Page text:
If anyone reads the comments here, let me apologize in advance for repeating myself. But it is important to ask; how would you "do" nation building? Good intentions are only able to build roads but the destination is in question. For sixty years we have not had a clue how to build a new nation (rebuild, yes). To single out Bush for criticism about not doing a good job at nation building is mendacious. To offer him more time is a triumph of hope over experience. No US president (or any other outside actor, for that matter)has been able to do so. This is not to say it won't happen in time but as we stumble towards another illiberal, tribal society that selects its autocratic leaders by vote, let's not be confused about the role of US guidance to a new nation.

It was Churchill who really got the country thinking "Cold War" and we wasted trillions on it.
My learning was that Churchill not Truman got the country to realize the impending doom of the Cold War. So this great nation went out and spent trillions of dollars (In current money) fighting a political philosophy that the Von Mises declared would destroy itself. I actually believe Von Mises but hope that I am wrong so as to have some justification of the vast expenditures this country wasted fighting the first Cold War.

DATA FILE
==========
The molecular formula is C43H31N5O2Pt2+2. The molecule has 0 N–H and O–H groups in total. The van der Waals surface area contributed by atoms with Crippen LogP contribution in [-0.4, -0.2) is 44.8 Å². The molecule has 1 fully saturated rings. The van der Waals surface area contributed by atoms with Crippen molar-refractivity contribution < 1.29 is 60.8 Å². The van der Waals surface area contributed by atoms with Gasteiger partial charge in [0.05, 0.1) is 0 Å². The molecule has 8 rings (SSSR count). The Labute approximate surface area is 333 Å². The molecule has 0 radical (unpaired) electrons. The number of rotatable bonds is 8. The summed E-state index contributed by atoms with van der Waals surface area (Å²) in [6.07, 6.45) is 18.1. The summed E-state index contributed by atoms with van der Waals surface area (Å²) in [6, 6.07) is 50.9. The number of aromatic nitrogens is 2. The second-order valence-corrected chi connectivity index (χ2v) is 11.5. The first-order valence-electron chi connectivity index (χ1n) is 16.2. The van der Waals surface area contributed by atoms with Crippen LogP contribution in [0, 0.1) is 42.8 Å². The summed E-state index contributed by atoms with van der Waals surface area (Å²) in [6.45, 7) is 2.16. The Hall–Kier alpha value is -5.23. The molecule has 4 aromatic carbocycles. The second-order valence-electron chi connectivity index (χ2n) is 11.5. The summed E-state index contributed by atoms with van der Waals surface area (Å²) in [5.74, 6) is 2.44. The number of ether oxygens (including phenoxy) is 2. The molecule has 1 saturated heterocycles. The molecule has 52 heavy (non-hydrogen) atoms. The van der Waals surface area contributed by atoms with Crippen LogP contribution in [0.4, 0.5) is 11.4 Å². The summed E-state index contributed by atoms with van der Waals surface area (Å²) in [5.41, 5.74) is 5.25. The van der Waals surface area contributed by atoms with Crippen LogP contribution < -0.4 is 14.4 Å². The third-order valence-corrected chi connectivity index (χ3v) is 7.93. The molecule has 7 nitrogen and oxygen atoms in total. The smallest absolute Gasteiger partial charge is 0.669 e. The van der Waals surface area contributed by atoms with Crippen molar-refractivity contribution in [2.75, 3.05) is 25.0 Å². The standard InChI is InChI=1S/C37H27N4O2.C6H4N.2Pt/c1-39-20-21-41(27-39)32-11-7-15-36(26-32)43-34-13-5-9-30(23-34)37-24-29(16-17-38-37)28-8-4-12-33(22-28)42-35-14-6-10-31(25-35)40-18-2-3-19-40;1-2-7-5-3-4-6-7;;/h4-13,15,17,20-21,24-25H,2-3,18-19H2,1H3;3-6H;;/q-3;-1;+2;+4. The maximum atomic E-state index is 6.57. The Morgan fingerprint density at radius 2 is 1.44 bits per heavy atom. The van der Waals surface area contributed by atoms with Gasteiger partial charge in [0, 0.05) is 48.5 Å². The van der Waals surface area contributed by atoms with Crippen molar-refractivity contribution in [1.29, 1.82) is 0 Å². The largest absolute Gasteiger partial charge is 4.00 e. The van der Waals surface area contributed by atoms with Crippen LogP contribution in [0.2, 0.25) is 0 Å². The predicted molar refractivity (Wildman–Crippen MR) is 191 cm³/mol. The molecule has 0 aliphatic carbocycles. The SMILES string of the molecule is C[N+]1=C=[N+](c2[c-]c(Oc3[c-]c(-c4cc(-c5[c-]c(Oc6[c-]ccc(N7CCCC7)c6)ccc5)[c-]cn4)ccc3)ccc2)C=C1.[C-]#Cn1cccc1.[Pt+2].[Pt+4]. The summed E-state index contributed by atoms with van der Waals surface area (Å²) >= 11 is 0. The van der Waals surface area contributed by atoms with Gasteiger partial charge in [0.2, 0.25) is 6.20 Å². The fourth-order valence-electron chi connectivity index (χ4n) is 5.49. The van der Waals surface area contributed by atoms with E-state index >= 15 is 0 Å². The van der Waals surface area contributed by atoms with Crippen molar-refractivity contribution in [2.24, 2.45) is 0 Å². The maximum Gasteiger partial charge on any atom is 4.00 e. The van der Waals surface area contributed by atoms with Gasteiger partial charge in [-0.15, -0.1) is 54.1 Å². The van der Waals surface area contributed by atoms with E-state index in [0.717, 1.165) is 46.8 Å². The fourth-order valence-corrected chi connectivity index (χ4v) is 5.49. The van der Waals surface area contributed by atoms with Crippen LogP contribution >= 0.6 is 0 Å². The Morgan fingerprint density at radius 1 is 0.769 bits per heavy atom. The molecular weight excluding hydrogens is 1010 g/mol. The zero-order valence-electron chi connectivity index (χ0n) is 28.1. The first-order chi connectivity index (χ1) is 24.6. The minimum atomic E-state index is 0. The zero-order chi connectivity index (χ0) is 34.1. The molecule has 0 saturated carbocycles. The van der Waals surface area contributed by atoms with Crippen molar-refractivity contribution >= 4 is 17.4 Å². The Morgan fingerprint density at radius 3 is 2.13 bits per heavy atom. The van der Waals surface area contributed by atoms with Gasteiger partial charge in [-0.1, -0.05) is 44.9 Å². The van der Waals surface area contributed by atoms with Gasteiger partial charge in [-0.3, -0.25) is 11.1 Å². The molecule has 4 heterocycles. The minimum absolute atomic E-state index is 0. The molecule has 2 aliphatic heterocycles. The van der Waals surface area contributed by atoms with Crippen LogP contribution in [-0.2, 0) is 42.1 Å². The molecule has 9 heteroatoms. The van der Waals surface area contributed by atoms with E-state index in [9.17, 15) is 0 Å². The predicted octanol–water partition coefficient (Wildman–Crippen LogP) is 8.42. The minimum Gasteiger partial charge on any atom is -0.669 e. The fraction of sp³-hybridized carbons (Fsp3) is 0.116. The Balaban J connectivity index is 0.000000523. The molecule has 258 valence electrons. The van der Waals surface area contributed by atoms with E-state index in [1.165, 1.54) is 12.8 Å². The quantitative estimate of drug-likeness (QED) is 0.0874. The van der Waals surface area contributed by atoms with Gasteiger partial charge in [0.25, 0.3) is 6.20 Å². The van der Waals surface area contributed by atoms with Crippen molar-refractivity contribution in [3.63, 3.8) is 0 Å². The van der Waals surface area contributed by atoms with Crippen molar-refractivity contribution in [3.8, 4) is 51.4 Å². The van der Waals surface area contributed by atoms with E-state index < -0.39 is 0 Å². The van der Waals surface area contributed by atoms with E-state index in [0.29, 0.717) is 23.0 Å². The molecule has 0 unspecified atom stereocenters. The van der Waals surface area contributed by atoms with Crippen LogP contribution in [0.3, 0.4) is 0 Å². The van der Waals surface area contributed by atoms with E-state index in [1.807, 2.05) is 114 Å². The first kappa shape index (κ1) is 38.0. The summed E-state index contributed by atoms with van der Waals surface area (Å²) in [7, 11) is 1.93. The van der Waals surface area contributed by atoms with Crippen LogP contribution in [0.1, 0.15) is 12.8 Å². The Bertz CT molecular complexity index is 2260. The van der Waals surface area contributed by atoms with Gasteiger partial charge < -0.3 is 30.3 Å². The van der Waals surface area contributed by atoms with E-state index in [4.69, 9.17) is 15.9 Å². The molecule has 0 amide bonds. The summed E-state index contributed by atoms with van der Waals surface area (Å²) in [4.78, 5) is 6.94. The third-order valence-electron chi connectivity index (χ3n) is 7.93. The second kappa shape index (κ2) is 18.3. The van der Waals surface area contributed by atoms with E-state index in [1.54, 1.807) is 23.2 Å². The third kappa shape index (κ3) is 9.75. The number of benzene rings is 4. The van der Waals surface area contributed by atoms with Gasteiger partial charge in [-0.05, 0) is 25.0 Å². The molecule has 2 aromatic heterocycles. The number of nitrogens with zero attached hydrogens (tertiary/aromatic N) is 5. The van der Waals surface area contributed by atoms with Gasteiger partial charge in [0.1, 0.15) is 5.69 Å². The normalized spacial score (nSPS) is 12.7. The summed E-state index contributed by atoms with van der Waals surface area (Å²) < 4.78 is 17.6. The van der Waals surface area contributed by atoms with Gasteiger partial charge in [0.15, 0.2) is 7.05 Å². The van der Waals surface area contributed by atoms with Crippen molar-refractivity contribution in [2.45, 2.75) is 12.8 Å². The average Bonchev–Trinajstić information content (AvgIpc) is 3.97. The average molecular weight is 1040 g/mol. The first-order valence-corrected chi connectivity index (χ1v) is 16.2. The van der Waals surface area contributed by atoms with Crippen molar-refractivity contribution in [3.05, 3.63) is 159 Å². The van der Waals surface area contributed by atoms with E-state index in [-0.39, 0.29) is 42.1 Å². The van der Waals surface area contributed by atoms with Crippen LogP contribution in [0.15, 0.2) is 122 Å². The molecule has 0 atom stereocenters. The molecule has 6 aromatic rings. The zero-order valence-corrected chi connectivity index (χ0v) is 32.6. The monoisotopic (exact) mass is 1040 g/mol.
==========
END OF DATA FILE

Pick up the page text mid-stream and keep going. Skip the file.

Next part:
Advance to 2006. We are in a weird version of a "Cold War" against Terrorism. Just like the previous Cold War there are hot spots. And just like the previous Cold War, the USA is spending TRILLIONS on fighting it. Our last appropriations bill was 500 billion for defense and that DOES NOT INCLUDE IRAQ OR AFGANISTAN. No wonder people suspect the country is in a slow death economically.

The Elephant with the Explosive Vest
Terrorism has been practiced through human history, and it will continue to plague us long after Al Qaeda has expired. Clearly we're not going to convert a billion Muslims, nor are we going to end Extremism, so how can anyone win the "War on Terrorism"?

Like the "War on Drugs" or the "War on Poverty," the obvious answer is that its a war that can't be won -- merely managed.

We won the Cold War because we persevered
We won the Cold War because we persevered, not because of any battle (Greece Civil War, Korea, Vietnam, Granada, etc.) that we fought or took sides in.

War exists as long as "the bad guys" want to fight. When "the bad guys" give up like the old Soviet Union did, then "the good guys" also quit.